phenomenon. Also in such circumstances, a state of pure contemplation can be reached, but we have to force the pure knowing subject to elevate itself above our individuality.

This conception of the sublime has a number of implications in the context of the present discussion. In the first place, the Schopenhauerian sublime is restricted to the contemplation of ideas, and therefore unsuited for the association with music that Wagner seeks. Furthermore, although the movement of the will plays a significant part in Schopenhauer's account of the sublime, the pure, undisturbed cognition of the subject remains the deciding factor. This means that the Dionysian connotations that we meet in Wagner's description of sublime feeling are not true to the spirit of the
philosopher's account of the sublime. As Dale Jacquette has put it, in Schopenhauer's account of the encounter of the sublime “the individual will ultimately confront its limitations, and senses something like the raw energy of the world as will, while glorifying in the superiority of its perception and knowledge over the world as appearance, alone on the precipice with the haunting strains of a Wagnerian opera thundering in the distance.”17 This image is quite suitable to illustrate the fundamental difference in Schopenhauer's and Wagner's conceptions of the sublime and the status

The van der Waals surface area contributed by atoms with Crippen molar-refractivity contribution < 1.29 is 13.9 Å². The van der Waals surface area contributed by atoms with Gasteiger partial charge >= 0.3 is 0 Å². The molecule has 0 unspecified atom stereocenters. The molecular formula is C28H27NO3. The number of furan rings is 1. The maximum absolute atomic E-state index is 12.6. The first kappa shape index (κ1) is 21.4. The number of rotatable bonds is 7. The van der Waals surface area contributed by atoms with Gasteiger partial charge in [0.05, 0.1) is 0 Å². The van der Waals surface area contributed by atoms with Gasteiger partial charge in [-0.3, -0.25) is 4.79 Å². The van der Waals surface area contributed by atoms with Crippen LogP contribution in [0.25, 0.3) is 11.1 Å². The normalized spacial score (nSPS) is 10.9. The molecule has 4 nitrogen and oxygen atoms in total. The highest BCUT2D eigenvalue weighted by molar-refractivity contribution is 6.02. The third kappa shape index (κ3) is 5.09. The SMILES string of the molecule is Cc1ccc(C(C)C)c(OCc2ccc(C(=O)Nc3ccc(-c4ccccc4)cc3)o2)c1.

of the musician. For clearly, in Wagner's case, the musician is cast as the vibrating string in that same orchestra which, with Schopenhauer, is contemplated from a distance. In comparing this account of the feeling of the sublime with Wagner's, we thus encounter the same fundamental differences of the philosopher's thought and the artist's vision as before. For Schopenhauer, in the feeling of the sublime the pure subject of knowing remains essentially in its state of elevated distance. Again, in Wagner this distance vanishes completely, the result being an image of ecstatic and  intoxicated unity with the will.

It should be clear that this is no mere detail but a central point of difference with significant implications. In Wagner we find the seeds of what later, in Nietzsche, will turn into a full-blown Dionysian affirmation of life. Seen in that light, Wagner's interpretation threatens the very core of Schopenhauer's philosophy of pessimism.

A fully referenced version of this paper - including footnotes missing here - can be downloaded as a PDF by clicking here